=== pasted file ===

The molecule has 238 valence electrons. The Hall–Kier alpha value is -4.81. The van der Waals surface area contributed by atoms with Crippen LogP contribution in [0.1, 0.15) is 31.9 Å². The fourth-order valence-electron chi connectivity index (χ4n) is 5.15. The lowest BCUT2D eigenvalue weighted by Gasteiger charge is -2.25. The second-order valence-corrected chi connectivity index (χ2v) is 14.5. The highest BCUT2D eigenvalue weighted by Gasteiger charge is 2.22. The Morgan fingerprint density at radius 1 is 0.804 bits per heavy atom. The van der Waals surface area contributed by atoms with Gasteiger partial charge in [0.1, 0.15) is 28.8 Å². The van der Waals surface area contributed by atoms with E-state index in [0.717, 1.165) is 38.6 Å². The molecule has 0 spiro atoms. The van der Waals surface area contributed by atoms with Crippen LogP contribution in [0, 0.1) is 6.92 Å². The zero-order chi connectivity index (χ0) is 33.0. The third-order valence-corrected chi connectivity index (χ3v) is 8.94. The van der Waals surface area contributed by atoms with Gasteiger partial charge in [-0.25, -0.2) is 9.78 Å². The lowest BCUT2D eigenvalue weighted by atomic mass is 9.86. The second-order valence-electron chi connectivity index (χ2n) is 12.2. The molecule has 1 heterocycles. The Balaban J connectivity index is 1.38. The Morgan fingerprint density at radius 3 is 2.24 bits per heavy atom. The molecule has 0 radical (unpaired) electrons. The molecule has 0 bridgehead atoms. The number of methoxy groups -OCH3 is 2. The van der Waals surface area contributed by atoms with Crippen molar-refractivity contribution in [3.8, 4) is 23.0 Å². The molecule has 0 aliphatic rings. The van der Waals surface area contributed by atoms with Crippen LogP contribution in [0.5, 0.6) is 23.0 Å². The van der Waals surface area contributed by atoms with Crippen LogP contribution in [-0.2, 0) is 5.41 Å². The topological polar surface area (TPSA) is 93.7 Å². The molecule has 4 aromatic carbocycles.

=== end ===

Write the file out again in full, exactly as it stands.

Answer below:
The molecule has 238 valence electrons. The Hall–Kier alpha value is -4.81. The van der Waals surface area contributed by atoms with Crippen LogP contribution in [0.1, 0.15) is 31.9 Å². The fourth-order valence-electron chi connectivity index (χ4n) is 5.15. The lowest BCUT2D eigenvalue weighted by Gasteiger charge is -2.25. The second-order valence-corrected chi connectivity index (χ2v) is 14.5. The highest BCUT2D eigenvalue weighted by Gasteiger charge is 2.22. The Morgan fingerprint density at radius 1 is 0.804 bits per heavy atom. The van der Waals surface area contributed by atoms with Gasteiger partial charge in [0.1, 0.15) is 28.8 Å². The van der Waals surface area contributed by atoms with E-state index in [0.717, 1.165) is 38.6 Å². The molecule has 0 spiro atoms. The van der Waals surface area contributed by atoms with Crippen LogP contribution in [0, 0.1) is 6.92 Å². The zero-order chi connectivity index (χ0) is 33.0. The third-order valence-corrected chi connectivity index (χ3v) is 8.94. The van der Waals surface area contributed by atoms with Gasteiger partial charge in [-0.25, -0.2) is 9.78 Å². The lowest BCUT2D eigenvalue weighted by atomic mass is 9.86. The second-order valence-electron chi connectivity index (χ2n) is 12.2. The molecule has 1 heterocycles. The Balaban J connectivity index is 1.38. The Morgan fingerprint density at radius 3 is 2.24 bits per heavy atom. The molecule has 0 radical (unpaired) electrons. The molecule has 0 bridgehead atoms. The number of methoxy groups -OCH3 is 2. The van der Waals surface area contributed by atoms with Crippen molar-refractivity contribution in [3.8, 4) is 23.0 Å². The molecule has 0 aliphatic rings. The van der Waals surface area contributed by atoms with Crippen LogP contribution in [0.5, 0.6) is 23.0 Å². The van der Waals surface area contributed by atoms with Crippen LogP contribution in [-0.2, 0) is 5.41 Å². The topological polar surface area (TPSA) is 93.7 Å². The molecule has 4 aromatic carbocycles.